Tanzania: Is Tanzania Truly Investor-Friendly?

At a recent symposium in Dar es Salaam, Mr Salum Awadh said that "Investment money behaves in two ways: it goes where it is attracted; and it stays where it is treated well."

Mr Awadh is an angel investor and an award-winning investment banker who, at a relatively young age, founded - among other enterprises - Shrikah Invest, Jabalnur Finance, SSC Academy and the Mbadala Impact Fund.

According to Investopedia, an "angel investor" - also known as a "private investor, seed investor" or "angel funder" - is a high-net-worth individual who provides financial backing for small start-ups or entrepreneurs, usually in exchange for ownership equity in the company.

Mr Awadh authored Dare or die, Smart Up your start Up and Where is the Money-Ask the VC.

Mr Awadh is as Tanzanian as they come, and if we want to vimba (take pride and swell), there we are... Yes, he is one of our own.

But Mr Awadh is also a global citizen who has worked in New York - if I am wrong here, Bwana Salum, correct me! He also operates in Tanzania, Rwanda and Dubai.

However, this piece is not for Mr Awadh's benefit. Nor is it even about Mr Awadh and his angel investment journey. Hell, NO! This piece should be looked at against the background of the journey of the United Republic of Tanzania to attract foreign direct investments (FDIs) to our shores.

A few days ago, a friend shared a video in which the Dodoma Regional Commissioner, the irrepressible Anthony Mtaka, was speaking to soon-to-retire civil servants. In the event, he said something to the effect that, if one has never done any business, the worst thing one could do is to invest using one's retirement benefits.

Mr Mtaka said the investment world is like a walking time-bomb that is full of risks and that, a retiree's pay-off of Sh180m ($80,000) after 40 years of dedicated service can evaporate just like that if the retire does not make smart investment choices.

But, I think people like Mr Salum Awadh are doing very well in business - and are making life-changing decisions using their money - and other peoples' money as well.

Assume that you have money which you want to invest. More often than not, most of us simply take advice from close friends and family - and proceed to invest it in cashew nuts or pawpaw business, as Mr Mtaka suggested.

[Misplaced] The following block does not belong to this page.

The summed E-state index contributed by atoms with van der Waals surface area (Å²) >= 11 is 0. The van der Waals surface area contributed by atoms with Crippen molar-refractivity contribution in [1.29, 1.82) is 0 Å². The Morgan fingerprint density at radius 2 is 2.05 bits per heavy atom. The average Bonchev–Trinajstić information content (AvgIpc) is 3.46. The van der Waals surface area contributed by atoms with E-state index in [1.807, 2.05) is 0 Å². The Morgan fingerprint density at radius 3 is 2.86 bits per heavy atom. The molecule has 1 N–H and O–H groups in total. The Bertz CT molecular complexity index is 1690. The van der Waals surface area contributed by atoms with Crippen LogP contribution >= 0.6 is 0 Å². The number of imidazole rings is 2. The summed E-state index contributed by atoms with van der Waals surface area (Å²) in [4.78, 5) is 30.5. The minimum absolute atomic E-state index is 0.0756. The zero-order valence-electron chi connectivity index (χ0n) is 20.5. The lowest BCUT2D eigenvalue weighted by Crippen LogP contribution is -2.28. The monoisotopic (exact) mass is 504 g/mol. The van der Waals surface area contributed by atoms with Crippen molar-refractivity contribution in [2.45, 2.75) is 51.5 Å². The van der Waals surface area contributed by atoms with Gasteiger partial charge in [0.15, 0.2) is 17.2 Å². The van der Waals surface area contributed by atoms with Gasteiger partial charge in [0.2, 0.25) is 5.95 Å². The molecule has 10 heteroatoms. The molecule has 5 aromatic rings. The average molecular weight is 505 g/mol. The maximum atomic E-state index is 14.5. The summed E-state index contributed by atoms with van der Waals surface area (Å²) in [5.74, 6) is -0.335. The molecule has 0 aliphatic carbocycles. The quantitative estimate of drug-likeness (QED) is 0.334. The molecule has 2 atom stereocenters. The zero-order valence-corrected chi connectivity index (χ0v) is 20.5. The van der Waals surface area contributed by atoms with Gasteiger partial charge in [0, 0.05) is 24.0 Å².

The newly-found angel investors are as aggressive, if not more, as are Mr Awadh and his colleagues who are in the investment and advisory space.

Not too long ago, I was shocked by a former administrator who attended an investments-touting event and after listening to the presentations, turned on the investment advisors from UNCDF (UN Capital Development Fund), wondering why they "do not just give us money because we know what we want to do with it. Msitupangie; do not arm-twist us with your proposed plans."

Tanzania's investment attraction is caught up in the same quandary as that of the civil servant who squanders his $100,000 retirement cash by investing in lofty 'you will make money' plans.

In fact, Mr Mtaka generously advised that Treasury bonds are sure-fire investment options for retired pensioners... But, it is not that we do not agree with him.

We in Tanzania want money to invest, and make all the right noises on that. But, the devil is in the details. Our political environment is not investor-friendly, as everyone knows that our politics do not follow the laid-down investment policies and regulatory frameworks.

The regime has popularised such terms as "wawekezaji uchwara" (fake investors), and made Tanzanians see investors in a light that is not positive. There is no doubt that fake investors do indeed exist.

But - as entrepreneur maestro Salum Awadh has pointedly put it: "Investment money behaves in two ways: it goes where it is attracted; and it stays where it is treated well."

Can we in Tanzania look at our investment environment - and attest that it is investor-friendly? The country may be an attractive destination for tourists; but is it also an attractive destination for potential investors?

Prospective investors want to know that a judge of the local High Court will make decisions firmly based on law and justice, and nothing else short of that.

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